The minimal amount of mCD1d–α-GalCer–neutravidin–PE tetramer required for staining of the 1.2 hybridoma was determined by titration of the tetramers. Increasing amounts of competitors were incubated with 1.5 × 104 1.2 hybridoma cells for 15 min before the addition of 0.75 μg (0.5 μM) of PE-labeled, α-GalCer–loaded mCD1d tetramers. Competitors included α-GalCer–loaded mCD1d and hCD1d monomers and dimers, using proteins derived from Drosophila melanogaster SC2 cells, as well as α-GalCer–loaded mCD1d tetramer, made using unlabeled neutravidin. After addition of the labeled tetramers, the cells were incubated for 2 h at 4°C, washed extensively, and analyzed by flow cytometry.
Mice and In Vivo Treatments.
C57Bl/6 mice were purchased from the The Jackson Laboratory. BALB/c mice and β2m−/− mice on the C57Bl/6 background were offspring of stock originally obtained from The Jackson Laboratory. Jα281−/− mice on the C57Bl/6 background have been previously described 42. mCD1d1−/− mice on the C57Bl/6 background were generated originally by the laboratory of Dr. L. Van Kaer and provided by Dr. K. Andrews (University of California, Los Angeles, CA). All mice were maintained under specific pathogen–free conditions at the vivarium of the La Jolla Institute for Allergy and Immunology and were used between 6 and 15 wk of age. For experiments with primed animals, mice were injected intravenously with 4 μg of α-GalCer or an equivalent volume of vehicle and killed at the times indicated (see Fig. 6 and Fig. 7) for analysis.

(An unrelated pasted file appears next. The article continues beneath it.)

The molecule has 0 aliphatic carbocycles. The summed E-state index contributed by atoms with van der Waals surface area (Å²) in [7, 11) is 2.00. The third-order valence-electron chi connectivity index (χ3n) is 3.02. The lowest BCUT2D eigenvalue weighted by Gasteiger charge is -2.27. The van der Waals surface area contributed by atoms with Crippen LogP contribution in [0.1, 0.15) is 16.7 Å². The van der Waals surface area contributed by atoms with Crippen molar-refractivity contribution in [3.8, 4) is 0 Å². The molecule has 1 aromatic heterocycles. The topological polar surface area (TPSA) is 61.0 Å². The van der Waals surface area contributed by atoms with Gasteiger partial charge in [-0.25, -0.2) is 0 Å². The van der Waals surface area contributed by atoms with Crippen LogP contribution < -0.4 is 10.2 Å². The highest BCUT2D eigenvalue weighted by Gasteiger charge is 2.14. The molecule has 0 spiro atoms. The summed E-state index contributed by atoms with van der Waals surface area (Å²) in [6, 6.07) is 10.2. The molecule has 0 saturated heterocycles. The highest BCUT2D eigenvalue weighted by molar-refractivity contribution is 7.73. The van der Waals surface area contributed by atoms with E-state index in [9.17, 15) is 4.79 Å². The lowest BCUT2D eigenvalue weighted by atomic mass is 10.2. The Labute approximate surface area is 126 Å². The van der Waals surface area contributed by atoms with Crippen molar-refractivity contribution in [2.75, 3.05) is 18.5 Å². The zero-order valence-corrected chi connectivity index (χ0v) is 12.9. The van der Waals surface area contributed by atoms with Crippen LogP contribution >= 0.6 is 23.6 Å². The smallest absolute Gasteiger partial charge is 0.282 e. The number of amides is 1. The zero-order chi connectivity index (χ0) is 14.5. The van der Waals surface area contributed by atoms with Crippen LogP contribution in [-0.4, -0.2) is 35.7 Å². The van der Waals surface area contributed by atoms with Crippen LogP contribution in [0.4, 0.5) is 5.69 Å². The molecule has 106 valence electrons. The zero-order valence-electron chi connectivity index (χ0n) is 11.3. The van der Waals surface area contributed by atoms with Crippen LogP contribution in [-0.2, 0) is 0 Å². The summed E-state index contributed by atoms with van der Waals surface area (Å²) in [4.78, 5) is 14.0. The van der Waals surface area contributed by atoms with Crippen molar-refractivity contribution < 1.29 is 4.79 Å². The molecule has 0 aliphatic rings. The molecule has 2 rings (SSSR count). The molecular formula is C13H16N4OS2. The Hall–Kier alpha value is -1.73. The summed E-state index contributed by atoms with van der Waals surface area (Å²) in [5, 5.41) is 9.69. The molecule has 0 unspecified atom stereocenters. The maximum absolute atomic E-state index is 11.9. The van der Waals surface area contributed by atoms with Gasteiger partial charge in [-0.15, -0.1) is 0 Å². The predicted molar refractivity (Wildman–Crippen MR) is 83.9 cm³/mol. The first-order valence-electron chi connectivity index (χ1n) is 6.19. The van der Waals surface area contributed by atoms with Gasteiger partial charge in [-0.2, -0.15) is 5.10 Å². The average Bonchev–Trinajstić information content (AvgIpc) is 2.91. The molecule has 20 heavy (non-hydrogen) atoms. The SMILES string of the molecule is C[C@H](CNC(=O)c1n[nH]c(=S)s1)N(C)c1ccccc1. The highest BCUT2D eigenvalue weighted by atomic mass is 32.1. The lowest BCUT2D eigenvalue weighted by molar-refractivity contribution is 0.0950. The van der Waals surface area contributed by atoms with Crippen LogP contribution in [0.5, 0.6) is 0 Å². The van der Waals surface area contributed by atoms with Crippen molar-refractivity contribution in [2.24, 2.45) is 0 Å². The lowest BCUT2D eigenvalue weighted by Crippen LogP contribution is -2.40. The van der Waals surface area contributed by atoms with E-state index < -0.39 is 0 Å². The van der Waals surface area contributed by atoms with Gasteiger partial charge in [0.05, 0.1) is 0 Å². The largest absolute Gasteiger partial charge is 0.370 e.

Single-cell suspensions were prepared from the liver, spleen, thymus, bone marrow, lymph nodes, and intestinal intraepithelial lymphocytes (IELs). Liver was perfused with PBS via the portal vein until the liver was opaque and pressed through a 70-μm cell strainer (Becton Dickinson). Total liver cells were then resuspended in a 40% isotonic Percoll solution (Amersham Pharmacia Biotech) underlaid with a 60% isotonic Percoll solution. After centrifugation for 20 min at 900 g, mononuclear cells were isolated at the 40/60% interface. The cells were washed once with RPMI 1640 medium (Life Technologies) supplemented with 5% FBS (HyClone). For the spleen, lymphocytes were isolated by separation of total spleen cells on a lympholyte gradient (Cedarlane Labs.). Bone marrow cells (femur, tibia) were depleted of B cells using magnetic separation. CD19 microbeads (Miltenyi Biotec) were incubated with bone marrow cells, washed, and run over a column as per the manufacturer's protocol. To isolate IELs, the small intestine was opened longitudinally and flushed of fecal content. The intestine was then cut into 0.5-cm pieces, transferred into 250-ml Erlenmeyer flasks, and shaken three times at 200 rpm for 30 min, each time at 37°C, in HBSS without Ca2+ or Mg2+ and containing 1 mM dithiothreitol (Sigma-Aldrich). The cell suspensions were passed through a 60-μm nylon mesh, and cells were pelleted by centrifugation at 1,200 rpm. The cell pellets were resuspended in 40% Percoll, layered over 70% Percoll, and centrifuged at 900 g for 20 min. Cells from the interface were collected and washed once before analysis.